Miller said that in other places, “the very businesses that thought they would be losing business to the newcomers found out that their business increased because that shed market village became an amenity to the town.”


He described an incremental timeline of five phases over five years, the first phase being site preparation with surveying and electrical installation; the second installing the first two sheds, which would take up two of the 19 current parking spaces in Bear Square. One shed would be 10×10 at a currently quoted total price of $12,669.96. The second would be a 12×10 at $17,513.54. Miller had hoped to apply for Skagit County Economic Development Grant funds to pay for the first two sheds.


Phases three to five would see the installation of the remaining sheds and porta-potties with hand-washing stations, razing of the Public Works buildings in steps as parking is prepped, and completion of the green area between the sheds, along with bandstand construction. Miller said that parking would be approximately doubled at the end of the estimated five-year build-out. As for the extra walking distance, Miller insisted that if the draw is strong enough, people will walk.


After Miller’s presentation and the comments, councilmembers questioned the need, the town’s priorities, the demolition of the Public Works buildings, parking, and the perception of a lack of support from businesses. The council concluded that they needed to hear directly from business owners, after they had been given the same information, before proceeding.


Miller arranged to give his presentation to an estimated 25 to 30 business and property owners in Bear Square on April 22. A question-and-answer period afterward brought out the same concerns as in the council meeting and more—loss of parking, walking distance from parking, pedestrian crossing safety on Main Street, cut-outs in curbs for the disabled and strollers, its chance of drawing people off the highway, competition with the Saturday Market and businesses, the timing, other projects, and more. Overriding anything else, though, was the location and loss of Bear Square as it is.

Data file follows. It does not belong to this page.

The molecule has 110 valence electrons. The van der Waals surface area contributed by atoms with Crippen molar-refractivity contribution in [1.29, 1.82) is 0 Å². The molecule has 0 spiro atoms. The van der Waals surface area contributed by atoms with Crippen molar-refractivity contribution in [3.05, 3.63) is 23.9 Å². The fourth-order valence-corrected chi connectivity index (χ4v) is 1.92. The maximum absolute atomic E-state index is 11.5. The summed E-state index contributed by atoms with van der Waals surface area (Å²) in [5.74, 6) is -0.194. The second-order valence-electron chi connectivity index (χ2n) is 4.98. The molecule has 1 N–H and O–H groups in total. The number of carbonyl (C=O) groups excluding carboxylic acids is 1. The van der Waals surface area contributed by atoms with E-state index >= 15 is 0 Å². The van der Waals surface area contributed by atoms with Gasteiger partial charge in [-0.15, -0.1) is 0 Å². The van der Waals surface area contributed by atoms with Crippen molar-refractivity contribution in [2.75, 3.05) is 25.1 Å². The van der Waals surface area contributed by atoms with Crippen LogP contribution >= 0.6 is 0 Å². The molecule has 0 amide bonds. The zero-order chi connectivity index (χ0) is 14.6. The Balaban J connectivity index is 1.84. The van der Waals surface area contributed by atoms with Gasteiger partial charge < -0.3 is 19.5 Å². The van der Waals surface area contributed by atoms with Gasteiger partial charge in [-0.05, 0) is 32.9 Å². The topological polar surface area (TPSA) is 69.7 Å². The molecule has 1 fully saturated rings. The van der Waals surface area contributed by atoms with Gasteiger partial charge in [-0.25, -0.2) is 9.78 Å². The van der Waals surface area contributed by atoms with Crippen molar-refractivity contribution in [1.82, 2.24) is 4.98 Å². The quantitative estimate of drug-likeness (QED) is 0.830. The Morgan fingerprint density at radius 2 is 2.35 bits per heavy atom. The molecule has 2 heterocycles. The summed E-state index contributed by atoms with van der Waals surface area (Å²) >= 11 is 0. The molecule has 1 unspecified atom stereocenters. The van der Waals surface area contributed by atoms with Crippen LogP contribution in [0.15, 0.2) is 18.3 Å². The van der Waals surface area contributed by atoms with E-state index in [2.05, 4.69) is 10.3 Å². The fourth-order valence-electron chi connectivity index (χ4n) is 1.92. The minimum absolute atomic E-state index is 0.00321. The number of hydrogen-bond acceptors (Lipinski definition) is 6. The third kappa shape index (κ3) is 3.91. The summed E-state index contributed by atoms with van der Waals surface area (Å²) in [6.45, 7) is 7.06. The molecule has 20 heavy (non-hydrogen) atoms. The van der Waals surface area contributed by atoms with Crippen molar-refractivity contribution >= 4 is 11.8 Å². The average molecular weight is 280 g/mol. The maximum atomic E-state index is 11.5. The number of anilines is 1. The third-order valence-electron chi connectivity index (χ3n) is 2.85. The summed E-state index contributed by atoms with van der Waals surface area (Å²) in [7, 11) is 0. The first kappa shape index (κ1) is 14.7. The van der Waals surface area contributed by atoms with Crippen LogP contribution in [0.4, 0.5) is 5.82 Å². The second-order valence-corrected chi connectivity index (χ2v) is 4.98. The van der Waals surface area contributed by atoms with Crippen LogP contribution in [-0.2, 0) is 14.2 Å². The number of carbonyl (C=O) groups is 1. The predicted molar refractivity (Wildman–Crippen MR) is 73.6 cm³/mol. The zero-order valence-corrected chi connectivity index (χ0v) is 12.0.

A few people indicated support for the shed market village. Others said they might be open to it with further details and plans. Another option voiced was support for the plan if in a different location, such as the Public Works buildings site, Veterans Memorial Park, or as an expansion of the Concrete Saturday Market and at that location, but definitely not in Bear Square.


During the April 25 council meeting, the discussion continued. A large group attended, business people spoke out against losing Bear Square, and attendee John Boggs handed out a written history of Bear Square and the codes he thought changing its use would violate. Councilmembers concurred that existing businesses need to be supported, current needs and projects needed to be finished first, and that Bear Square should be left alone.


Miller asked if they wanted to put a stop to the project right then; however, Councilmember Marla Reed made the motion that the project be put back into the planning phase for a year, and Councilmember Michael Criner seconded it. Councilmember Rob Thomas asked that the motion be amended to say that the project does not include Bear Square. The motion passed and Bear Square as a parking lot lives on.

Freelance writer Janet Clark lives in Cape Horn.
Freelance editor Katy Tomasulo lives on Bainbridge Island.

This artist’s rendering shows the Bear Square parking lot transformed into a space for small-scale commerce, with small shops facing each other across a central lawn and an outdoor stage at the north end. The shops’ facades recall Concrete Town Center buildings in the early 1900s. Parking was to move north, across McKee Alley, doubling the Town Center parking capacity after the Public Works buildings are razed. Artwork by Don Smith.